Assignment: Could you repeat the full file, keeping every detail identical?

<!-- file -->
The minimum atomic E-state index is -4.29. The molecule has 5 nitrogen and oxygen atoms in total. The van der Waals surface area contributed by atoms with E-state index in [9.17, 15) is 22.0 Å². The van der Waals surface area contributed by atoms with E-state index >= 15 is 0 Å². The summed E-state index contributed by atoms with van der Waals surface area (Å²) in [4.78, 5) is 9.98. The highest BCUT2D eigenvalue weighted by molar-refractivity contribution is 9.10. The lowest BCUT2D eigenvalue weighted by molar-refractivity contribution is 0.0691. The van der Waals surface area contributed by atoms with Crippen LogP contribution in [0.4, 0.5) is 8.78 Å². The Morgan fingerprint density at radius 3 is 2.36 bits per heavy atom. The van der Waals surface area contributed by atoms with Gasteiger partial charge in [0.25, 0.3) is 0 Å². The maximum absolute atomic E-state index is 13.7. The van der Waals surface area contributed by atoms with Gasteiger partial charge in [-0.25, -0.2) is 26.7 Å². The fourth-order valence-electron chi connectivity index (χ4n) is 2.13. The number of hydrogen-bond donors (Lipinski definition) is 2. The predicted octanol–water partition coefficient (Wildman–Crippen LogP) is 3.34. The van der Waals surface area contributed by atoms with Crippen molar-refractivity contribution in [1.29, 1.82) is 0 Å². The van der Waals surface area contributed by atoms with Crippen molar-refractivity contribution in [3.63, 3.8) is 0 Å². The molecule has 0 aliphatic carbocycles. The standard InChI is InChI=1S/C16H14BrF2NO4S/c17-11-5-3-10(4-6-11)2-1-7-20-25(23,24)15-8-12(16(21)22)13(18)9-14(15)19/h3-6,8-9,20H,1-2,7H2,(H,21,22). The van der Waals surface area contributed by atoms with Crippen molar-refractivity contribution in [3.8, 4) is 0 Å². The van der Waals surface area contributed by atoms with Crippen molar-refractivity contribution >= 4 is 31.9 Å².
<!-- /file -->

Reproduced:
The minimum atomic E-state index is -4.29. The molecule has 5 nitrogen and oxygen atoms in total. The van der Waals surface area contributed by atoms with E-state index in [9.17, 15) is 22.0 Å². The van der Waals surface area contributed by atoms with E-state index >= 15 is 0 Å². The summed E-state index contributed by atoms with van der Waals surface area (Å²) in [4.78, 5) is 9.98. The highest BCUT2D eigenvalue weighted by molar-refractivity contribution is 9.10. The lowest BCUT2D eigenvalue weighted by molar-refractivity contribution is 0.0691. The van der Waals surface area contributed by atoms with Crippen LogP contribution in [0.4, 0.5) is 8.78 Å². The Morgan fingerprint density at radius 3 is 2.36 bits per heavy atom. The van der Waals surface area contributed by atoms with Gasteiger partial charge in [0.25, 0.3) is 0 Å². The maximum absolute atomic E-state index is 13.7. The van der Waals surface area contributed by atoms with Gasteiger partial charge in [-0.25, -0.2) is 26.7 Å². The fourth-order valence-electron chi connectivity index (χ4n) is 2.13. The number of hydrogen-bond donors (Lipinski definition) is 2. The predicted octanol–water partition coefficient (Wildman–Crippen LogP) is 3.34. The van der Waals surface area contributed by atoms with Crippen molar-refractivity contribution in [1.29, 1.82) is 0 Å². The van der Waals surface area contributed by atoms with Crippen molar-refractivity contribution in [3.63, 3.8) is 0 Å². The molecule has 0 aliphatic carbocycles. The standard InChI is InChI=1S/C16H14BrF2NO4S/c17-11-5-3-10(4-6-11)2-1-7-20-25(23,24)15-8-12(16(21)22)13(18)9-14(15)19/h3-6,8-9,20H,1-2,7H2,(H,21,22). The van der Waals surface area contributed by atoms with Crippen molar-refractivity contribution in [3.8, 4) is 0 Å². The van der Waals surface area contributed by atoms with Crippen molar-refractivity contribution >= 4 is 31.9 Å².